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Real Estate Applications of the Tax Cut and Jobs Act


Mortgage Interest Deductions (For taxpayers who itemize)

  • The mortgage interest deduction for existing mortgages of up to $1 million (for principal residence and second homes, combined) taken out before December 15, 2017, will not be affected. Homeowners may also refinance mortgage debts existing on December 14, 2017, up to $1 million and still deduct the interest, so long as the new loan does not exceed the amount of the mortgage being refinanced.
  • For any new loans as of January 1, 2018, (for principal residence and second homes, combined) the deduction will be limited to interest on $750,000 of principal.
  • The interest on home equity loans will only be deductible if the proceeds are used to substantially improve the residence.

Property Tax Deductions (For taxpayers who itemize)

Under prior law, taxpayers who itemize may take a deduction for State and Local income taxes, sales tax and property tax (SALT). Under the Act, the maximum amount that may be deducted for all of the SALT categories put together, in any combination, is limited to $10,000. The $10,000 limit is the same for both individual filers and those who file joint returns.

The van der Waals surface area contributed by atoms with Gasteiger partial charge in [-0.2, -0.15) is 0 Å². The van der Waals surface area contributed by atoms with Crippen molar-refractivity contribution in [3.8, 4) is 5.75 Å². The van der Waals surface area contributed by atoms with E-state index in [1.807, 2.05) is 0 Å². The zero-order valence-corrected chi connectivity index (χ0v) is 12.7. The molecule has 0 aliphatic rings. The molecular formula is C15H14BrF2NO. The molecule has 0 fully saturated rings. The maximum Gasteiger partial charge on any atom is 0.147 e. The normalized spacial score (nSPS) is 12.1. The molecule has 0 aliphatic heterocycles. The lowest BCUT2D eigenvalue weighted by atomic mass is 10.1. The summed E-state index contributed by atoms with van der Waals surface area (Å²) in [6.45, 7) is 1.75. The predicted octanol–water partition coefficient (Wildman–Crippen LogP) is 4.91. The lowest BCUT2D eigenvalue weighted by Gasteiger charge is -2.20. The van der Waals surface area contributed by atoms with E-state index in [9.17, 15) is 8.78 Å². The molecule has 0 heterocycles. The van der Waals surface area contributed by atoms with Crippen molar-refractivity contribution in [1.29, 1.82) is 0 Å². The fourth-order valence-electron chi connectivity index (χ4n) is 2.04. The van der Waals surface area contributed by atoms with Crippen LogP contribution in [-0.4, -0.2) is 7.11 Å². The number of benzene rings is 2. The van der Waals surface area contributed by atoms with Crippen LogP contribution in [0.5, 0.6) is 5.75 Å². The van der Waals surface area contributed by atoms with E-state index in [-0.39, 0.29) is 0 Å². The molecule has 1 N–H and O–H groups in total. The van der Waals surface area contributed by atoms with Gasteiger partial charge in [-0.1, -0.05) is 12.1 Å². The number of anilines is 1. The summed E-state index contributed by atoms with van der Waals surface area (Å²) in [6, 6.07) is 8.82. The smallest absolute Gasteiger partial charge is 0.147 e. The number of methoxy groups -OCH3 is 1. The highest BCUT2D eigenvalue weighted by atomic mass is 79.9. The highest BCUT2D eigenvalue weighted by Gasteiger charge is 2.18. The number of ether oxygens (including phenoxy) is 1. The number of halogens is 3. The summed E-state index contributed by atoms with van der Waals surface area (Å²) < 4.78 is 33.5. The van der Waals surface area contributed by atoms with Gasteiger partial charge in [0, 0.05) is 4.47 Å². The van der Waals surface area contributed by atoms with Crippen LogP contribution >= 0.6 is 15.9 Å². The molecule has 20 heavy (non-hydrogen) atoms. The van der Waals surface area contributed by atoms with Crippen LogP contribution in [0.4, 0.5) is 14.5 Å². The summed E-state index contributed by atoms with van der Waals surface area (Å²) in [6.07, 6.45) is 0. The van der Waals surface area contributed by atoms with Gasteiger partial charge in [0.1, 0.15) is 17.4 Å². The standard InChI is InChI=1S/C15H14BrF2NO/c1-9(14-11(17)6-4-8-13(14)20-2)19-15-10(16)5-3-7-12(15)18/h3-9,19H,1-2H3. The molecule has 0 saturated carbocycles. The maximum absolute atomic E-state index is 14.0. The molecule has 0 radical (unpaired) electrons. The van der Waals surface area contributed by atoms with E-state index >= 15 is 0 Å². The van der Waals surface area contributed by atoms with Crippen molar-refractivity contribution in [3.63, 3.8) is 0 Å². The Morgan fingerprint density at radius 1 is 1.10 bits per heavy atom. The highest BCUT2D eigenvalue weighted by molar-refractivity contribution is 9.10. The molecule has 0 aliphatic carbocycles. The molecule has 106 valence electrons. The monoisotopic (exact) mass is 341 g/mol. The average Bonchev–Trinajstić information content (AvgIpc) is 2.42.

Sale of Principal Residence – Exclusion of Gain

The Act does not change the $250,000 for single filers and $500,000 for joint returns exclusions from capital gains tax for the sale of a principal residence when the homeowner has owned and lived in the home for two of the last five years.

Capital Gains

The Act retains the current long-term capital gains rate of 15% generally, but 20% on those in the highest tax bracket. Depreciation recapture for real property remains at 25%.

Qualified Business Income Deduction

The Act creates an off the top (above the line) deduction of 20% of qualified business income, subject to certain provisions. It will be available not only to certain pass-through entities, S corporations and Limited Liability Companies, but also for certain sole proprietors, such as independent contractors. Many real estate licensees may be able to take advantage of this provision. There are income limitations of $157,500 for single taxpayers and $315,000 for joint filers. Above these income levels, the 20% deduction phases out over the next $50,000 for single filers and $100,000 for joint filers.

Copyright©, 2018 California Association of REALTORS® January 24, 2018 (revised).

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